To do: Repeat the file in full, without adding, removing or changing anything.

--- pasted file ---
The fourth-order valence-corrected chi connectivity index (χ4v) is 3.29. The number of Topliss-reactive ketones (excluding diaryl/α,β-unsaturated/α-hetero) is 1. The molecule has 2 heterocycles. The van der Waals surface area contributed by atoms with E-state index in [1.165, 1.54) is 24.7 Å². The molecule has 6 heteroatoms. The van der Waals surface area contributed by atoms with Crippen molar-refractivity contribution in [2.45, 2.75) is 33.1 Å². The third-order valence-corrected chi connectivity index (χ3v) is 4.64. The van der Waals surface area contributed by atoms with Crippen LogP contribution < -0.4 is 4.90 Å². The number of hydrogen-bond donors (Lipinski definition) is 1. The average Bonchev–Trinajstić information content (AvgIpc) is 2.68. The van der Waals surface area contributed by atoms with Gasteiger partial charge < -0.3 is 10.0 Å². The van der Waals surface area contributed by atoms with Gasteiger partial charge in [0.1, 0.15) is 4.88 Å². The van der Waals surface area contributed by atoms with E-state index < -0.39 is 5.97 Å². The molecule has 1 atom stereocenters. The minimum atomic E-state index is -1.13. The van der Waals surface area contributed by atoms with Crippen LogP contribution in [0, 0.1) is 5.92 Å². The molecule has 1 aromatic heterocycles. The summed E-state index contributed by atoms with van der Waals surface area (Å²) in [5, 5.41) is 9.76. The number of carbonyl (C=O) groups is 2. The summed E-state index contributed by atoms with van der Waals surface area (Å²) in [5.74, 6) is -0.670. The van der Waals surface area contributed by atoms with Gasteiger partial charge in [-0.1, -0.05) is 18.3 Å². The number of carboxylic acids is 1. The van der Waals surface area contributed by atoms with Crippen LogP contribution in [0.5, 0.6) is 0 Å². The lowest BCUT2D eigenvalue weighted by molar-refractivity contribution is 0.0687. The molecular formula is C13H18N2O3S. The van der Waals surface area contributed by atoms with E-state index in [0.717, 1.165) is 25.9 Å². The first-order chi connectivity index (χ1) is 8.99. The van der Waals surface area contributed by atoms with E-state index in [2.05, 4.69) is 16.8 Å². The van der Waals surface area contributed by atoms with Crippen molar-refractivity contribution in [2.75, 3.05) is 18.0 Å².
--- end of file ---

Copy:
The fourth-order valence-corrected chi connectivity index (χ4v) is 3.29. The number of Topliss-reactive ketones (excluding diaryl/α,β-unsaturated/α-hetero) is 1. The molecule has 2 heterocycles. The van der Waals surface area contributed by atoms with E-state index in [1.165, 1.54) is 24.7 Å². The molecule has 6 heteroatoms. The van der Waals surface area contributed by atoms with Crippen molar-refractivity contribution in [2.45, 2.75) is 33.1 Å². The third-order valence-corrected chi connectivity index (χ3v) is 4.64. The van der Waals surface area contributed by atoms with Crippen LogP contribution < -0.4 is 4.90 Å². The number of hydrogen-bond donors (Lipinski definition) is 1. The average Bonchev–Trinajstić information content (AvgIpc) is 2.68. The van der Waals surface area contributed by atoms with Gasteiger partial charge < -0.3 is 10.0 Å². The van der Waals surface area contributed by atoms with Gasteiger partial charge in [0.1, 0.15) is 4.88 Å². The van der Waals surface area contributed by atoms with E-state index < -0.39 is 5.97 Å². The molecule has 1 atom stereocenters. The minimum atomic E-state index is -1.13. The van der Waals surface area contributed by atoms with Crippen LogP contribution in [0, 0.1) is 5.92 Å². The molecule has 1 aromatic heterocycles. The summed E-state index contributed by atoms with van der Waals surface area (Å²) in [5, 5.41) is 9.76. The number of carbonyl (C=O) groups is 2. The summed E-state index contributed by atoms with van der Waals surface area (Å²) in [5.74, 6) is -0.670. The van der Waals surface area contributed by atoms with Gasteiger partial charge in [-0.1, -0.05) is 18.3 Å². The number of carboxylic acids is 1. The van der Waals surface area contributed by atoms with Crippen LogP contribution in [0.5, 0.6) is 0 Å². The lowest BCUT2D eigenvalue weighted by molar-refractivity contribution is 0.0687. The molecular formula is C13H18N2O3S. The van der Waals surface area contributed by atoms with E-state index in [0.717, 1.165) is 25.9 Å². The first-order chi connectivity index (χ1) is 8.99. The van der Waals surface area contributed by atoms with E-state index in [2.05, 4.69) is 16.8 Å². The van der Waals surface area contributed by atoms with Crippen molar-refractivity contribution in [2.75, 3.05) is 18.0 Å².